With a warmer atmosphere hitting campus, several students have taken advantage of the 50-degree weather to spend time outside after experiencing formerly freezing temperatures.
Nadh Alsubaie, a graduate student studying biological sciences, said since it has gotten warmer she has been happier and more energetic.
She wanted to go outside and enjoy the fresh air, taking advantage of the warm weather to run errands around campus.
Though she spent her first winter in Carbondale, Alsubaie, she said she is surprised with the rapid change in weather.
“It is a new experience for me,” she said, laughing. “But I like Charleston, so I accept anything that comes from Charleston.”
Though the weather has recently gotten warmer, Cameron Craig, Eastern’s climatologist, said students should not get too excited just yet.
He said the warmer weather is a result of an active jet stream and referred to the change in weather as “a roller coaster situation.”
“The jet steam dips to the South and puts us in polar arctic air, and then it fluctuates North to bring us the warm air and this is very active,” he said. “For example, we had the single digits at the beginning of the month and then we got up to 60 (degrees) last week, and then we dipped down to the single digits again and then back up to the ‘50s.”
Craig said the weather will continue to jump up and down for the next three months.
February will consist of temperatures that are near the climatological normal, or the 30-year average, of a weather variable.
Anything from a blizzard to a major spring-like thunderstorm can happen and is “open game,” Craig said.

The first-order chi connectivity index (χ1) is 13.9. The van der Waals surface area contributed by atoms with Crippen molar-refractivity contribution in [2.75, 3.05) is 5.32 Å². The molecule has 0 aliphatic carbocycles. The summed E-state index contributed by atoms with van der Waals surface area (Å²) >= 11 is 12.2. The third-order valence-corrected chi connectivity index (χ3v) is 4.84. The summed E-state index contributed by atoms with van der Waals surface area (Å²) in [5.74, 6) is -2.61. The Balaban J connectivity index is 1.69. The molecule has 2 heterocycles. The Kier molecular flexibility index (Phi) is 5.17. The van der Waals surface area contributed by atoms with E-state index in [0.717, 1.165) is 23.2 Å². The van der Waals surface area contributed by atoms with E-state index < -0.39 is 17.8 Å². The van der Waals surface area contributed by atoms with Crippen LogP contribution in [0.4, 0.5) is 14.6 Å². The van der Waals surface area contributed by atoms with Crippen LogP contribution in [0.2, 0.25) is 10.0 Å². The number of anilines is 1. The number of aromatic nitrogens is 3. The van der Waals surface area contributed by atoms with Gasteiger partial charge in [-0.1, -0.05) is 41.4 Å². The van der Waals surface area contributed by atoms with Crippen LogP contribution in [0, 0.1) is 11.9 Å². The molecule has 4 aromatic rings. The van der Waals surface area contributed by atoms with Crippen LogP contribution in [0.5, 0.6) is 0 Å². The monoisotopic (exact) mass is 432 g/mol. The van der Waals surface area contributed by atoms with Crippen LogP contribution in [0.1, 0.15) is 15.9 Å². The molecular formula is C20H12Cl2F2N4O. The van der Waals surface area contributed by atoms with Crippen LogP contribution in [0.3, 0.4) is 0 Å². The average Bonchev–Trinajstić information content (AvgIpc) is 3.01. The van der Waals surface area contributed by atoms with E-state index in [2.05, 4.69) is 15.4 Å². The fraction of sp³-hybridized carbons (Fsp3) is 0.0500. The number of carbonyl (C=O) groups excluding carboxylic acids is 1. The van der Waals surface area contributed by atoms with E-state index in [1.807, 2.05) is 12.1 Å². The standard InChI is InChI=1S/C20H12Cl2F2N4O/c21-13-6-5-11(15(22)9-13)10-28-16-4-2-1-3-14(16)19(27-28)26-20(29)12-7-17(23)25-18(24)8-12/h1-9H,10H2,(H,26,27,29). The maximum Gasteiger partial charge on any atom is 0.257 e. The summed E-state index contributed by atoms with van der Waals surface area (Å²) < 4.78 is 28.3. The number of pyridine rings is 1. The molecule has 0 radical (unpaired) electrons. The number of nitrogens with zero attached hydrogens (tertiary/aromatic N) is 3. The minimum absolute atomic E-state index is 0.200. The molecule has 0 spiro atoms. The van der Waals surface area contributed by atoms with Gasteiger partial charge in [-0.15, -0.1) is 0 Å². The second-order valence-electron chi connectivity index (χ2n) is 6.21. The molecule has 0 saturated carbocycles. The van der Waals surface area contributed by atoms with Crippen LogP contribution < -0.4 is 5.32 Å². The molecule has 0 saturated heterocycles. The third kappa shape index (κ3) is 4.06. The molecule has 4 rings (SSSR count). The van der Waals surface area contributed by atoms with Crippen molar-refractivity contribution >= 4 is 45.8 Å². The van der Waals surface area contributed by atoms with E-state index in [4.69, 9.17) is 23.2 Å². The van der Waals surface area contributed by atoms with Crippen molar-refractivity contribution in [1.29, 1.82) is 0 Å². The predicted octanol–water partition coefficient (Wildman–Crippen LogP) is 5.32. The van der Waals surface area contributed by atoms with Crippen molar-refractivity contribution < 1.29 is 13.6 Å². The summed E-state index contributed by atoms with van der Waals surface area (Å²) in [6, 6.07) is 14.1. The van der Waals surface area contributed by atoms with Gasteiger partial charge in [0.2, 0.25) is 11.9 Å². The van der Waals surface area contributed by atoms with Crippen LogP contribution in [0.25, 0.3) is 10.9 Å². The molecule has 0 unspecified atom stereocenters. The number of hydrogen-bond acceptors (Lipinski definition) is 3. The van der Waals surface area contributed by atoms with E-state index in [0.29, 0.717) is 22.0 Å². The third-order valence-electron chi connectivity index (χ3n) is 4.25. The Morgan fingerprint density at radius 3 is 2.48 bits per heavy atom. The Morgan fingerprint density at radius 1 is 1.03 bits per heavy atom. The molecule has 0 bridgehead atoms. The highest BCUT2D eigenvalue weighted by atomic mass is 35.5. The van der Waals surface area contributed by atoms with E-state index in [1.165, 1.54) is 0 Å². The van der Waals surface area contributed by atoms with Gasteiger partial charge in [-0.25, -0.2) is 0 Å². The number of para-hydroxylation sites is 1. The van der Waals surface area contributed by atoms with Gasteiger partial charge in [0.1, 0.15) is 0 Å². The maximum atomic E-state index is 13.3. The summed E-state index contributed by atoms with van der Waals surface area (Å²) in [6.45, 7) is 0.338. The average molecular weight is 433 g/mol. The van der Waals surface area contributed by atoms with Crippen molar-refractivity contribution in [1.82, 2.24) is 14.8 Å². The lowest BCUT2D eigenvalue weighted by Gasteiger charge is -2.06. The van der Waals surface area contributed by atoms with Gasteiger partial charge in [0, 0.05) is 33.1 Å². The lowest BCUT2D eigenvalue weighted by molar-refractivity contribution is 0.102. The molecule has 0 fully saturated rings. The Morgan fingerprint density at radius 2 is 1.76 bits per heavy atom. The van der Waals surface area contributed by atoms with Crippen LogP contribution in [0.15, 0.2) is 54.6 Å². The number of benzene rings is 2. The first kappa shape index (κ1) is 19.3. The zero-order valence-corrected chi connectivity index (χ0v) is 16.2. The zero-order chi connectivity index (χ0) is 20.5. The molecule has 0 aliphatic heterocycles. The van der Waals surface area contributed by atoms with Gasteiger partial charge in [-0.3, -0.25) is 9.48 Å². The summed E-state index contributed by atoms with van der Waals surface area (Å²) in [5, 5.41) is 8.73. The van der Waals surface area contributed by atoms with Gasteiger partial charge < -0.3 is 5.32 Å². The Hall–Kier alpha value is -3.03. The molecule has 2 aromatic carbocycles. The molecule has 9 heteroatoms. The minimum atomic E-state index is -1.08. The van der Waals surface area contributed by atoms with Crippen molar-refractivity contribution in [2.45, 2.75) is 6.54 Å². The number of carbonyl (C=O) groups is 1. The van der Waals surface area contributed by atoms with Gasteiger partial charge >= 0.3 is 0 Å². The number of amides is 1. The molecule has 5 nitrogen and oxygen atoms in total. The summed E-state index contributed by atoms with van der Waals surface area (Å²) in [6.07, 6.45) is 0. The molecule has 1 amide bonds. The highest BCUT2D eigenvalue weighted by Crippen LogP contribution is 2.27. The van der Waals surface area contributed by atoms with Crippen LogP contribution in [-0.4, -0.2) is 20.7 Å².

But the transition from cold to warm temperatures has been met with appreciation from students such as Mounika Neelam, a graduate student in computer technology, who said she felt relieved as a result of the warmer temperatures.
Originally from India, Neelam said this was her first winter experience and her first time seeing snow.
Despite the sight of snowfall being amazing, she said winter is too cold for her, especially compared to India.
“It’s so much better,” she said. “In the span of two weeks I have seen three different types of weather … I have faced complete snowfall, rain and now this weather…I want this weather (to stay).”
Olivia Jakubowski, a senior graphic design major, said although she did not have enough time to hang out outside and enjoy the warmer weather, it is nice to not have to wear a winter coat.
But, the quick transition from cold to warm is unsettling, she said.
“I’m from Coal City, Ill. … We got hit by a tornado a couple years ago twice within 18 months, so the transition from cold to warm is always scary,” Jakubowski said. “As long as the sky’s not green, it’s fine.”
Other than that, Jakubowski said the weather is “pretty nice” because she is able to save money by turning off her heat.
“If it never snows again I will be happy with that,” Jakubowski said. “The mud is not fun, but other than that, I’m glad the snow is gone.”
However, Craig said the warmer temperatures do not necessarily mean this will be the last time people will see snowfall.
“We’re still in the middle of winter,” he said. “We haven’t passed that threshold yet. We will pass that threshold in February. So we still got a bit of winter left.”
In the meantime, Craig said when the average temperature is at or below 55 degrees, students should still dress warmly.
“The body tells you that you’re cold, and that’s just a sign of thickening blood, and people can have strokes after that,” Craig said. “Like today, there were some students wearing shorts. OK, I get that, but not flips-flops, let’s keep the feet warm, dress warmly.”
Analicia Haynes can be reached at 581-2812 or [email protected]